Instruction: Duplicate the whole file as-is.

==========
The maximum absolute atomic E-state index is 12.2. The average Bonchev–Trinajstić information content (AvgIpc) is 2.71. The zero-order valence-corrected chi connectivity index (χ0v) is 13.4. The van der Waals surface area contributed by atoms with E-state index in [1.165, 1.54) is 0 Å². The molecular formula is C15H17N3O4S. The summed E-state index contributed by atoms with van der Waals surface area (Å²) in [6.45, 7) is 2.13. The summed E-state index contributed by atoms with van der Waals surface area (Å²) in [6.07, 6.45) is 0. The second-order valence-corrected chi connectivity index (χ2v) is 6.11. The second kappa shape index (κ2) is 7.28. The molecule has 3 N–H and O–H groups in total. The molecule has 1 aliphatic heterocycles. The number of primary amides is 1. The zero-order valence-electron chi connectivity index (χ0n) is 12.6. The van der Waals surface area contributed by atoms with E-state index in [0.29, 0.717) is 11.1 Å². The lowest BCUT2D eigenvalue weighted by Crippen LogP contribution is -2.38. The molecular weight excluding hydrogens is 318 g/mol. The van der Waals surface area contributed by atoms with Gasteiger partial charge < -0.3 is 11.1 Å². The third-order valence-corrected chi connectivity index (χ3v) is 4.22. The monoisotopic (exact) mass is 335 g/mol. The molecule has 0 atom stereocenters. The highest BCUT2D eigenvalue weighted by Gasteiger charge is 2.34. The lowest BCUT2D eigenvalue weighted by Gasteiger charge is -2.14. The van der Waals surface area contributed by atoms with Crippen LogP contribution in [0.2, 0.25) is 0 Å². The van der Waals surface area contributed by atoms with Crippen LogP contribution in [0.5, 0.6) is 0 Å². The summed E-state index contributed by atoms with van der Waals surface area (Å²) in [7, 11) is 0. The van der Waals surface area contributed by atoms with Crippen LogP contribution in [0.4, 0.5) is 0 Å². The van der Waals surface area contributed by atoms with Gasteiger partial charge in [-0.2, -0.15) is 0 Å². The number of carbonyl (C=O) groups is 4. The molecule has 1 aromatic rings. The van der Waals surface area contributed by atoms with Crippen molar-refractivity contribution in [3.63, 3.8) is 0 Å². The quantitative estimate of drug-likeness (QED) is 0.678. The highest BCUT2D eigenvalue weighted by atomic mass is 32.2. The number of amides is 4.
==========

The maximum absolute atomic E-state index is 12.2. The average Bonchev–Trinajstić information content (AvgIpc) is 2.71. The zero-order valence-corrected chi connectivity index (χ0v) is 13.4. The van der Waals surface area contributed by atoms with E-state index in [1.165, 1.54) is 0 Å². The molecular formula is C15H17N3O4S. The summed E-state index contributed by atoms with van der Waals surface area (Å²) in [6.45, 7) is 2.13. The summed E-state index contributed by atoms with van der Waals surface area (Å²) in [6.07, 6.45) is 0. The second-order valence-corrected chi connectivity index (χ2v) is 6.11. The second kappa shape index (κ2) is 7.28. The molecule has 3 N–H and O–H groups in total. The molecule has 1 aliphatic heterocycles. The number of primary amides is 1. The zero-order valence-electron chi connectivity index (χ0n) is 12.6. The van der Waals surface area contributed by atoms with E-state index in [0.29, 0.717) is 11.1 Å². The lowest BCUT2D eigenvalue weighted by Crippen LogP contribution is -2.38. The molecular weight excluding hydrogens is 318 g/mol. The van der Waals surface area contributed by atoms with Gasteiger partial charge < -0.3 is 11.1 Å². The third-order valence-corrected chi connectivity index (χ3v) is 4.22. The monoisotopic (exact) mass is 335 g/mol. The molecule has 0 atom stereocenters. The highest BCUT2D eigenvalue weighted by Gasteiger charge is 2.34. The lowest BCUT2D eigenvalue weighted by Gasteiger charge is -2.14. The van der Waals surface area contributed by atoms with Crippen LogP contribution in [0.2, 0.25) is 0 Å². The van der Waals surface area contributed by atoms with Crippen LogP contribution in [0.5, 0.6) is 0 Å². The summed E-state index contributed by atoms with van der Waals surface area (Å²) in [7, 11) is 0. The van der Waals surface area contributed by atoms with Crippen LogP contribution in [0.4, 0.5) is 0 Å². The van der Waals surface area contributed by atoms with Gasteiger partial charge in [-0.2, -0.15) is 0 Å². The number of carbonyl (C=O) groups is 4. The molecule has 1 aromatic rings. The van der Waals surface area contributed by atoms with Crippen molar-refractivity contribution in [3.63, 3.8) is 0 Å². The quantitative estimate of drug-likeness (QED) is 0.678. The highest BCUT2D eigenvalue weighted by atomic mass is 32.2. The number of amides is 4.